Radiology consistently ranks as a middle to low prestige medical specialty, which could deter some medical students from selecting the specialty, according to a commentary published in the August issue of Radiology. With the prestige issue likely exacerbating other challenges faced by the profession, the authors outlined the reasons behind radiology’s relative lack of prestige and solutions for combatting it.
Prestige correlates with funding and staffing. “A high prestige ranking is important for medical specialties because it may influence healthcare administrators and government officials to allocate more resources for research, education and patient care. Medical disciplines ranked higher in prestige may also find it less difficult to recruit and retain faculty, students and staff,” wrote Gary M. Glazer, MD, and Julia A. Ruiz-Wibbelsmann, MD, from the department of radiology at Stanford University School of Medicine in Palo Alto, Calif.
Although radiologists rank among the highest paid specialists, prestige often falls in the middle to low range, whether physicians or the public provide the rankings. This may discourage prospective radiologists, with approximately half of medical students identifying “a high-prestige career” as important to them.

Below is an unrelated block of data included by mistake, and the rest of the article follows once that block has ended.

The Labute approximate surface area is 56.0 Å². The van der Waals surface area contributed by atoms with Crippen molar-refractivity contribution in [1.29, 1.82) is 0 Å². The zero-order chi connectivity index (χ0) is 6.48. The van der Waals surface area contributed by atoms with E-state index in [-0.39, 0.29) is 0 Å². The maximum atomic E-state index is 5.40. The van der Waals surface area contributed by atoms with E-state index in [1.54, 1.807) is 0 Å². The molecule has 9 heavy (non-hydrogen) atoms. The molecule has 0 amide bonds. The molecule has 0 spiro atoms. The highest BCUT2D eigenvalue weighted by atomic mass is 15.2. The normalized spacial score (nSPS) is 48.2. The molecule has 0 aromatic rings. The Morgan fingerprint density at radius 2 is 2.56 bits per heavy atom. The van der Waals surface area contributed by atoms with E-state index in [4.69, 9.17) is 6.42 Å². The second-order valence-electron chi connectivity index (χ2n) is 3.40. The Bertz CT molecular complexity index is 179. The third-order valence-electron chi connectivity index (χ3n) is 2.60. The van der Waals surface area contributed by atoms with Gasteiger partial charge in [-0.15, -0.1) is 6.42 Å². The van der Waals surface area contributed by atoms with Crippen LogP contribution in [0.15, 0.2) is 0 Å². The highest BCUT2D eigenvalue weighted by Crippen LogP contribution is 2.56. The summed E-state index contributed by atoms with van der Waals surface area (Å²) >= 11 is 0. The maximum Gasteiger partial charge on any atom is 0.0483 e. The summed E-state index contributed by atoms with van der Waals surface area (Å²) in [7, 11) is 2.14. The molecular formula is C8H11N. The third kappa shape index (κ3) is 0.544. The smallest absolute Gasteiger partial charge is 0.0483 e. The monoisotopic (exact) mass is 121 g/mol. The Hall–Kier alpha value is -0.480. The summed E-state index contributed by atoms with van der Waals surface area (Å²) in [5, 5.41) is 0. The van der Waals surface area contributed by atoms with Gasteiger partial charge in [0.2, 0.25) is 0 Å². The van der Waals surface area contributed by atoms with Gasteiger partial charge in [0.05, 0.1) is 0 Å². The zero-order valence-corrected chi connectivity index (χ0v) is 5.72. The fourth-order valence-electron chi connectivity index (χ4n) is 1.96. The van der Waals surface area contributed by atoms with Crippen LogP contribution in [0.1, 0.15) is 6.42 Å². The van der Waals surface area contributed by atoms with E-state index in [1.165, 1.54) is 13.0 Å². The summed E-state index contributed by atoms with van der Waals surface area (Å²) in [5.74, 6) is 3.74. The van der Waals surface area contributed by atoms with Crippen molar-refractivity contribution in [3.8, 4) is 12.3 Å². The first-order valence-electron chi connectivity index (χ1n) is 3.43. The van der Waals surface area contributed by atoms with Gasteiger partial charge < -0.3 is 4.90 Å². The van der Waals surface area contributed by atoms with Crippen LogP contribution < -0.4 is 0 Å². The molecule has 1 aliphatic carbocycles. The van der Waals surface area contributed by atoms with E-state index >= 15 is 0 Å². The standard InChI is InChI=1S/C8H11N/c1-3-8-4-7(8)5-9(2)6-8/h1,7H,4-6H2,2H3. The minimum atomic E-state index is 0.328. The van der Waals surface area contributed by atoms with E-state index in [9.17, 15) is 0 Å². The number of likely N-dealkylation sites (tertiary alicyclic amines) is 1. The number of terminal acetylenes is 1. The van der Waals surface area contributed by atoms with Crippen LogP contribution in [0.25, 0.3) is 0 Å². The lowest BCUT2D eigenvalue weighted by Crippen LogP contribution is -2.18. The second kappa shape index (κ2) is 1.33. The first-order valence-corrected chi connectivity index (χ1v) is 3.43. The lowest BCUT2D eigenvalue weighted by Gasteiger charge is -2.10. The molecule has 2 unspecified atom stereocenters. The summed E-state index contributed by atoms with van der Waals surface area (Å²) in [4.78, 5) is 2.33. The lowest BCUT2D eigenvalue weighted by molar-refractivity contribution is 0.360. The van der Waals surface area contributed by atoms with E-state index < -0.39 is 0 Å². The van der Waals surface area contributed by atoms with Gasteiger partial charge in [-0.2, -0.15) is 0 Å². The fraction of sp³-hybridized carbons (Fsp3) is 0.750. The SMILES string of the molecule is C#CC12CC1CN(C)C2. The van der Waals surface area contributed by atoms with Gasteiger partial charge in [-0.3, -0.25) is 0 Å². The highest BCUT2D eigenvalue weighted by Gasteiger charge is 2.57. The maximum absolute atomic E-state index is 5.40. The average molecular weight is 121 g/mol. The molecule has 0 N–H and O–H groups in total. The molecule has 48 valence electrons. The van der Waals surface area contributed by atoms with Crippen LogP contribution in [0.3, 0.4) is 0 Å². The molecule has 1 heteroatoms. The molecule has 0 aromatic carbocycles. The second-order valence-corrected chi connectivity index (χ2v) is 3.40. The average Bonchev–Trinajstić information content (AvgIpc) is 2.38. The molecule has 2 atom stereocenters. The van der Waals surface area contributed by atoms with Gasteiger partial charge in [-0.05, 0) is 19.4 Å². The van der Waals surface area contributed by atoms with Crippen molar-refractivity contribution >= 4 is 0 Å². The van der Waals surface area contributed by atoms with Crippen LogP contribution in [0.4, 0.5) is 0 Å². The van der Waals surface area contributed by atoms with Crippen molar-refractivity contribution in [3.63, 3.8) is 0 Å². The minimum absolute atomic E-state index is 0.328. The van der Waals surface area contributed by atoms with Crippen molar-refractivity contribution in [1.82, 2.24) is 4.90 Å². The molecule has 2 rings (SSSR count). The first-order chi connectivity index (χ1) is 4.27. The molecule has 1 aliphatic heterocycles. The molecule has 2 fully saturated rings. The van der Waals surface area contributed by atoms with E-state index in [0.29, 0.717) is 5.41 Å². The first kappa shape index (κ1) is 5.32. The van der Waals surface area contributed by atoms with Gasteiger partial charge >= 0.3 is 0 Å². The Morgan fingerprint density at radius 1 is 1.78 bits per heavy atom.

Glazer and Ruiz-Wibbelsmann identified several factors as contributing to the low prestige ranking. These include: lack of patient contact, a perceived lack of intellectual stimulation and the public’s lack of familiarity with radiology as a medical specialty.
According to the authors, the lack of patient contact and minimal control over patient outcomes remove radiologists from the continuum of patient care, which might “create the perception that radiologists add little value to the clinical paradigm.”
In addition, many still perceive radiologists as isolated in a dark room, buried in chest films, which feeds into the perception that radiology lacks intellectual stimulation. Physicians and administrators also may perceive imaging services “as commodities distinguished by cost rather than expertise,” wrote Glazer and Ruiz-Wibbelsmann.
The authors noted that increased funding for medical school radiology departments could spark research and educational programs and build departmental infrastructure, which could “enhance the intellectual vibrancy of radiology” and attract students.
Introducing medical students to radiology earlier in medical school (before the third or fourth year) also might spur interest and help dispel negative stereotypes about the specialty.
“It is important to point out that, although we have identified several obstacles to increasing the prestige of radiology, almost all are potentially correctable,” wrote Glazer and Ruiz-Wibbelsmann.